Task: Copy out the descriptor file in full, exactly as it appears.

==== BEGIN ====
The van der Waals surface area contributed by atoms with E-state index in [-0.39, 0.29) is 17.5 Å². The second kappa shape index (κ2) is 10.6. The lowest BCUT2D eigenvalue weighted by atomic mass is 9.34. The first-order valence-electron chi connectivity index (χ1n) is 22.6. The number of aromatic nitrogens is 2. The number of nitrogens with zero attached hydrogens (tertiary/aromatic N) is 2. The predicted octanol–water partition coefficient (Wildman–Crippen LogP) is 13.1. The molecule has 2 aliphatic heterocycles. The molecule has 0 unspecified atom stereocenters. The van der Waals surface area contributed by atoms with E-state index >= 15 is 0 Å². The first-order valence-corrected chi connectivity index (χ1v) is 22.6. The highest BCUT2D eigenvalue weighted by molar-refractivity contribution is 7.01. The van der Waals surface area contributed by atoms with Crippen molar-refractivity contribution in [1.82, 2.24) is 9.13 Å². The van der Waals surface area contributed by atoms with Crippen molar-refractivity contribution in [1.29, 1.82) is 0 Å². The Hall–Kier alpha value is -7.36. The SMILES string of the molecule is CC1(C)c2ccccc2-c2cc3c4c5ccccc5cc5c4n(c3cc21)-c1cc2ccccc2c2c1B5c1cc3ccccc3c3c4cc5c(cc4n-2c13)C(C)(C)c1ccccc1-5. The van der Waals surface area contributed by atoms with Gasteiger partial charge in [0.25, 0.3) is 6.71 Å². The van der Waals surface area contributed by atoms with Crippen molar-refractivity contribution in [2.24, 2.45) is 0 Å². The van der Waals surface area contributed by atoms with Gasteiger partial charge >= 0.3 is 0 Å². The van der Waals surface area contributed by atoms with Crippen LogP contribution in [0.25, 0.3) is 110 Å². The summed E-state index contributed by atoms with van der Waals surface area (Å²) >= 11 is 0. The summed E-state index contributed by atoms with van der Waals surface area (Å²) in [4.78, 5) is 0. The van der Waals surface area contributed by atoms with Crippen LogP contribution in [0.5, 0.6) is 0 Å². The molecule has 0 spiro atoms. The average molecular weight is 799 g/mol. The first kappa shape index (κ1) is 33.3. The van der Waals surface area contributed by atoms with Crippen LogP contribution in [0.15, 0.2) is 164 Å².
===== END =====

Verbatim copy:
The van der Waals surface area contributed by atoms with E-state index in [-0.39, 0.29) is 17.5 Å². The second kappa shape index (κ2) is 10.6. The lowest BCUT2D eigenvalue weighted by atomic mass is 9.34. The first-order valence-electron chi connectivity index (χ1n) is 22.6. The number of aromatic nitrogens is 2. The number of nitrogens with zero attached hydrogens (tertiary/aromatic N) is 2. The predicted octanol–water partition coefficient (Wildman–Crippen LogP) is 13.1. The molecule has 2 aliphatic heterocycles. The molecule has 0 unspecified atom stereocenters. The van der Waals surface area contributed by atoms with E-state index >= 15 is 0 Å². The first-order valence-corrected chi connectivity index (χ1v) is 22.6. The highest BCUT2D eigenvalue weighted by molar-refractivity contribution is 7.01. The van der Waals surface area contributed by atoms with Crippen molar-refractivity contribution in [1.82, 2.24) is 9.13 Å². The van der Waals surface area contributed by atoms with Crippen molar-refractivity contribution in [1.29, 1.82) is 0 Å². The Hall–Kier alpha value is -7.36. The SMILES string of the molecule is CC1(C)c2ccccc2-c2cc3c4c5ccccc5cc5c4n(c3cc21)-c1cc2ccccc2c2c1B5c1cc3ccccc3c3c4cc5c(cc4n-2c13)C(C)(C)c1ccccc1-5. The van der Waals surface area contributed by atoms with Gasteiger partial charge in [0.25, 0.3) is 6.71 Å². The van der Waals surface area contributed by atoms with Crippen molar-refractivity contribution in [2.24, 2.45) is 0 Å². The van der Waals surface area contributed by atoms with Gasteiger partial charge >= 0.3 is 0 Å². The van der Waals surface area contributed by atoms with Crippen LogP contribution in [0.25, 0.3) is 110 Å². The summed E-state index contributed by atoms with van der Waals surface area (Å²) >= 11 is 0. The summed E-state index contributed by atoms with van der Waals surface area (Å²) in [4.78, 5) is 0. The van der Waals surface area contributed by atoms with Crippen LogP contribution in [0.5, 0.6) is 0 Å². The molecule has 0 spiro atoms. The average molecular weight is 799 g/mol. The first kappa shape index (κ1) is 33.3. The van der Waals surface area contributed by atoms with Crippen LogP contribution in [0.15, 0.2) is 164 Å².